(Links to CNN interview and Time article about this paper)
Guterman NB, Lee SJ, Taylor CA, & Rathouz PJ. (2009) Parental perceptions of neighborhood processes, stress, personal control, and risk for physical child abuse and neglect. Child Abuse & Neglect; 33: 897–906.
Manganello JA & Taylor CA. (2009) Television Exposure as a Risk Factor for Aggressive Behavior Among 3-Year-old Children. Archives of Pediatrics & Adolescent Medicine;163(11):1037-1045. (Link to television interview on this topic)
Taylor CA, Guterman NB, Lee SJ, Rathouz PJ. (2009) Intimate partner violence, parental stress, nativity, and risk for maternal child maltreatment. American Journal of Public Health, 99(1):175-83
Crittenden, CP, Boris, NW, Rice, JC, Taylor, CA, & Olds, DL. (2009) The role of mental health factors, behavioral factors, and past experiences in the prediction of rapid repeat pregnancy in adolescence. Journal of Adolescent Health.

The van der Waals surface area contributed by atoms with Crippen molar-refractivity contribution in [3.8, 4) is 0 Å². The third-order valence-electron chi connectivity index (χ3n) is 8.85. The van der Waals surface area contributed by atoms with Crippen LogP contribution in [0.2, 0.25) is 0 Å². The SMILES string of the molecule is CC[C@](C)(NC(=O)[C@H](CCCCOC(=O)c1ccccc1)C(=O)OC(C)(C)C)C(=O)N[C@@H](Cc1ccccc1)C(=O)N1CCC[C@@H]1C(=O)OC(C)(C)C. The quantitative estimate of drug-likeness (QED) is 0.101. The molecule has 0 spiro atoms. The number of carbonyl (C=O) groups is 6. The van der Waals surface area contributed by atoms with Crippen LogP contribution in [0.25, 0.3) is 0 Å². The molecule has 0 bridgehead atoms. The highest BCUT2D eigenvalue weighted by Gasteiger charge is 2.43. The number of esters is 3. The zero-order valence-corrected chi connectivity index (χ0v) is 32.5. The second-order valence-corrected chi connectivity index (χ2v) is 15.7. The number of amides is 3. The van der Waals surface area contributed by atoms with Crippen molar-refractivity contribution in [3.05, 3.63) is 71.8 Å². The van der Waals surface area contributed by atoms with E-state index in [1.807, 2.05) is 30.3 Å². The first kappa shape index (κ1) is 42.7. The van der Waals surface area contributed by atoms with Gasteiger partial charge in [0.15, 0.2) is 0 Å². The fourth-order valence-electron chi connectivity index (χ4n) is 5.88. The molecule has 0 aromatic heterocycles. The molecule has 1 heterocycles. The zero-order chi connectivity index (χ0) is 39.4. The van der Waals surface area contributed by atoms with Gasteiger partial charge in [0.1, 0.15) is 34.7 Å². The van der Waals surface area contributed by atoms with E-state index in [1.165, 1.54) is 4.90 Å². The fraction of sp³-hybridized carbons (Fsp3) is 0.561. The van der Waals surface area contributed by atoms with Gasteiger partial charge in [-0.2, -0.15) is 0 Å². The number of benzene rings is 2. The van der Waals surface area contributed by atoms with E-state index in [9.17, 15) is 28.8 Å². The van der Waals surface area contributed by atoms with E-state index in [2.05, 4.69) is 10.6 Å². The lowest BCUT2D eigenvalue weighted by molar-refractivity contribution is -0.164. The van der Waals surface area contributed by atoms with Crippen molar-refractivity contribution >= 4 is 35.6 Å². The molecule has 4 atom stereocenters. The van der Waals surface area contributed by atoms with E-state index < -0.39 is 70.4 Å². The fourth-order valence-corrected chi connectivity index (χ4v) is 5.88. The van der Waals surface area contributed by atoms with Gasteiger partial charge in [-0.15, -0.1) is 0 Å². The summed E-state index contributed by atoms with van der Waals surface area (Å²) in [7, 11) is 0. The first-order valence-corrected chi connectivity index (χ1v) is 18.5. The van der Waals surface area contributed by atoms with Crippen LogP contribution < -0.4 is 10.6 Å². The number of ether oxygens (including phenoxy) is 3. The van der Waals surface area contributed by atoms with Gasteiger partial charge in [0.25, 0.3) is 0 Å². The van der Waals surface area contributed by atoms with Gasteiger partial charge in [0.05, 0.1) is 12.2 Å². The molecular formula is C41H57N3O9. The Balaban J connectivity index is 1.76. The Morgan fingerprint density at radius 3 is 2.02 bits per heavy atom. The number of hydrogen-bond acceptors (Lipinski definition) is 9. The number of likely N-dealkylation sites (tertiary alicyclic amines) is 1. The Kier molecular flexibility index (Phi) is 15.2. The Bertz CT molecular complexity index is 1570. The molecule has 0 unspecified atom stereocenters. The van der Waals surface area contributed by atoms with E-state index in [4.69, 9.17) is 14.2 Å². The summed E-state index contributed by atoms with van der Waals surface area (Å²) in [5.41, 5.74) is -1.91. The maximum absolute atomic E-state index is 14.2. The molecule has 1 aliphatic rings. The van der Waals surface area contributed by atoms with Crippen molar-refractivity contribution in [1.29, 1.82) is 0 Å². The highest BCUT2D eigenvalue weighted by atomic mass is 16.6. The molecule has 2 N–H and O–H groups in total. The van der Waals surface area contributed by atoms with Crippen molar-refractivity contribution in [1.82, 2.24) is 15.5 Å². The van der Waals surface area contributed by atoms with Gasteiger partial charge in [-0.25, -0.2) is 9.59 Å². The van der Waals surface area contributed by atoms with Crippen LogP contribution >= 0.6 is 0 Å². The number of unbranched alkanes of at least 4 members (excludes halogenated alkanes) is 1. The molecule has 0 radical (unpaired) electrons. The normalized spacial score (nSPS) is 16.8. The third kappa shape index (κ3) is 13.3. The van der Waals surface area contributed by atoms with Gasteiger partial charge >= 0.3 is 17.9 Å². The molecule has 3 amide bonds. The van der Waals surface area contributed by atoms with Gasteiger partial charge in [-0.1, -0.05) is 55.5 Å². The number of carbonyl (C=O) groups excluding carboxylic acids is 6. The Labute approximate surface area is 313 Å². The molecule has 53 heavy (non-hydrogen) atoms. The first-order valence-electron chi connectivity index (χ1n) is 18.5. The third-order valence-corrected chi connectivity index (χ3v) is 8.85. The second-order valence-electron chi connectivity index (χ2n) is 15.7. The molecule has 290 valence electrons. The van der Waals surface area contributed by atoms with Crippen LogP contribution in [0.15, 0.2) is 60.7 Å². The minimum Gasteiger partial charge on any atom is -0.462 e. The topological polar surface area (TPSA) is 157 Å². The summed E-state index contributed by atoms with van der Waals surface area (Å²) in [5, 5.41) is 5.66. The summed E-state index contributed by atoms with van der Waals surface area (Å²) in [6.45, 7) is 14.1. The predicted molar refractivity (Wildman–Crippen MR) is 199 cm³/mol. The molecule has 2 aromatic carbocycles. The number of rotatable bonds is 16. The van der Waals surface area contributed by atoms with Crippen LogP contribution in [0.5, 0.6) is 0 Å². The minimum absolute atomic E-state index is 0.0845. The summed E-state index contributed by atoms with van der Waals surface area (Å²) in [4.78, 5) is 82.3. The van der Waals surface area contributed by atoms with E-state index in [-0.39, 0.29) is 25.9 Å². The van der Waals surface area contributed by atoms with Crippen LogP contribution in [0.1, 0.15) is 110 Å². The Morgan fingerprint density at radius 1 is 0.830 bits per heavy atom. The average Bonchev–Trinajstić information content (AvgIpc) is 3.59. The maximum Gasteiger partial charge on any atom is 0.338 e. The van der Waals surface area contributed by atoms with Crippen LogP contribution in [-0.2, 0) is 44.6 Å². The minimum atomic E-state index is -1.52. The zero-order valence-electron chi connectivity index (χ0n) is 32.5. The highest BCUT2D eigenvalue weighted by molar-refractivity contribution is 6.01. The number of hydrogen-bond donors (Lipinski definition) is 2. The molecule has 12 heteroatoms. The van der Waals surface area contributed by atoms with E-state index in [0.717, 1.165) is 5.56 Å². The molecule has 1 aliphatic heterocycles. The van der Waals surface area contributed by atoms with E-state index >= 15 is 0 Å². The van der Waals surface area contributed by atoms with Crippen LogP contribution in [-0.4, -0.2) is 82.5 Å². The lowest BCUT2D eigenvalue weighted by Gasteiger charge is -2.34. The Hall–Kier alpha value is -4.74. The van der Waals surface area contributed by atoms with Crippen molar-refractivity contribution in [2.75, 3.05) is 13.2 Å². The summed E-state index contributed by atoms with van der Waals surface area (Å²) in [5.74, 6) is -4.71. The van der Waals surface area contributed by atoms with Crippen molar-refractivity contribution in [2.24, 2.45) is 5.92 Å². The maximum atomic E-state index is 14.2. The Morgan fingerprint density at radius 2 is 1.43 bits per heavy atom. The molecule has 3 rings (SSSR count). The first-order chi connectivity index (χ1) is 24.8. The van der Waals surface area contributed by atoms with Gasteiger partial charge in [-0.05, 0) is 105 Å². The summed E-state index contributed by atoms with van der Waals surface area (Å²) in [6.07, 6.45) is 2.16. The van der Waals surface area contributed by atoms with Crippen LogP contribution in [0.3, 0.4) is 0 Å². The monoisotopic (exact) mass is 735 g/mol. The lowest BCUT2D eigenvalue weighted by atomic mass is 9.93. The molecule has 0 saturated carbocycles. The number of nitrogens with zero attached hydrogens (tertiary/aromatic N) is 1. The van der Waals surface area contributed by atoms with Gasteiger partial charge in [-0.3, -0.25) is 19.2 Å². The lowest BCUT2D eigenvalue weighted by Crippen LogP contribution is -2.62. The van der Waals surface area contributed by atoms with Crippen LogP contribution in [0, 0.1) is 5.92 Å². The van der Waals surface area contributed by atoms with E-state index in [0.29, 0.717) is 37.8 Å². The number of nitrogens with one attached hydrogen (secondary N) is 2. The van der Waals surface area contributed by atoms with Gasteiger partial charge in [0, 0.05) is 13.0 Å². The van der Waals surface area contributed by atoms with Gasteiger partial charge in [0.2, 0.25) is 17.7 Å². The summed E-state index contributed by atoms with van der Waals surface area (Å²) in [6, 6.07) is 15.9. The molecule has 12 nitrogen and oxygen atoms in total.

Taylor CA, Boris NW, Heller SS, Clum GA, Rice JC, Zeanah CH. (2008) Cumulative experiences of violence among high-risk urban youth. The Journal of Interpersonal Violence, 23(11): 1618-1635.
Taylor CA, Sorenson SB. (2007) Intervention on behalf of children exposed to intimate partner violence: Assessment of support in a diverse community-based sample. Child Abuse and Neglect, 31(11-12): 1155-1168.
Liang B, Tracy AJ, Kauh T, Taylor CA, Williams LM. (2006) Mentoring Asian and Euro-American college women. Journal of Multicultural Counseling Development, 34(3): 143-154.
Taylor CA, Sorenson SB. (2005) Community-based norms about intimate partner violence: Putting attributions of fault and responsibility into context. Sex Roles, 53:573-589.
Sorenson SB, Taylor CA. (2005) Female aggression toward intimate male partners: An examination of social norms in a community-based sample. Psychology of Women Quarterly, 29:78-96.
Taylor CA, Sorenson SB. (2004) Injunctive social norms of adults about teen dating violence. Journal of Adolescent Health, 34(6):468-479.
Sorenson SB, Taylor CA. (2003) Personal awareness of domestic violence: Implications for health care providers. Journal of the American Women's Medical Association, 58(1):4-9.